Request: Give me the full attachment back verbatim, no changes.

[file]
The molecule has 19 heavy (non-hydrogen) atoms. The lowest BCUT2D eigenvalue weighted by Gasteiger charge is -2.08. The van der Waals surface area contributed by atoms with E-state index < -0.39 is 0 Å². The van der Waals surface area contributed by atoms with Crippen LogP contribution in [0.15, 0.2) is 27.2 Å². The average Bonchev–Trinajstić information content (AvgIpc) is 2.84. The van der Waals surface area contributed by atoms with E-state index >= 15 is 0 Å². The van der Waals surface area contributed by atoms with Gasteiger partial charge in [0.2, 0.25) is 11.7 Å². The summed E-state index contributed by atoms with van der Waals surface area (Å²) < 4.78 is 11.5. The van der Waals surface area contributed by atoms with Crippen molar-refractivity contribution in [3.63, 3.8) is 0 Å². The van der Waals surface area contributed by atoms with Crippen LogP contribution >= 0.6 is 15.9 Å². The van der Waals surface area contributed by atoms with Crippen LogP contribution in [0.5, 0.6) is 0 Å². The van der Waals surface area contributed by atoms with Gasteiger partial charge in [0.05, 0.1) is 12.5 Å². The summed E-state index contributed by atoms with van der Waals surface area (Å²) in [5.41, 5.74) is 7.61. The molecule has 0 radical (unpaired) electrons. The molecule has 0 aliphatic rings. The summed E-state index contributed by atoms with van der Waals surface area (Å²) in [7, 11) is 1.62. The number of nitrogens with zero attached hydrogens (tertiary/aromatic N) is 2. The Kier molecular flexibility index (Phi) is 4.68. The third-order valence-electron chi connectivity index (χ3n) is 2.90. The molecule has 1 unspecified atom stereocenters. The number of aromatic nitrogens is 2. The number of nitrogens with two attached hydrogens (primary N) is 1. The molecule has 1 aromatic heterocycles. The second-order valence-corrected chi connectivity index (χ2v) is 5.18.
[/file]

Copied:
The molecule has 19 heavy (non-hydrogen) atoms. The lowest BCUT2D eigenvalue weighted by Gasteiger charge is -2.08. The van der Waals surface area contributed by atoms with E-state index < -0.39 is 0 Å². The van der Waals surface area contributed by atoms with Crippen LogP contribution in [0.15, 0.2) is 27.2 Å². The average Bonchev–Trinajstić information content (AvgIpc) is 2.84. The van der Waals surface area contributed by atoms with E-state index >= 15 is 0 Å². The van der Waals surface area contributed by atoms with Gasteiger partial charge in [0.2, 0.25) is 11.7 Å². The summed E-state index contributed by atoms with van der Waals surface area (Å²) < 4.78 is 11.5. The van der Waals surface area contributed by atoms with Crippen molar-refractivity contribution in [3.63, 3.8) is 0 Å². The van der Waals surface area contributed by atoms with Crippen LogP contribution >= 0.6 is 15.9 Å². The van der Waals surface area contributed by atoms with Crippen LogP contribution in [0.5, 0.6) is 0 Å². The van der Waals surface area contributed by atoms with Gasteiger partial charge in [0.05, 0.1) is 12.5 Å². The summed E-state index contributed by atoms with van der Waals surface area (Å²) in [5.41, 5.74) is 7.61. The molecule has 0 radical (unpaired) electrons. The molecule has 0 aliphatic rings. The summed E-state index contributed by atoms with van der Waals surface area (Å²) in [7, 11) is 1.62. The number of nitrogens with zero attached hydrogens (tertiary/aromatic N) is 2. The Kier molecular flexibility index (Phi) is 4.68. The third-order valence-electron chi connectivity index (χ3n) is 2.90. The molecule has 1 unspecified atom stereocenters. The number of aromatic nitrogens is 2. The number of nitrogens with two attached hydrogens (primary N) is 1. The molecule has 1 aromatic heterocycles. The second-order valence-corrected chi connectivity index (χ2v) is 5.18.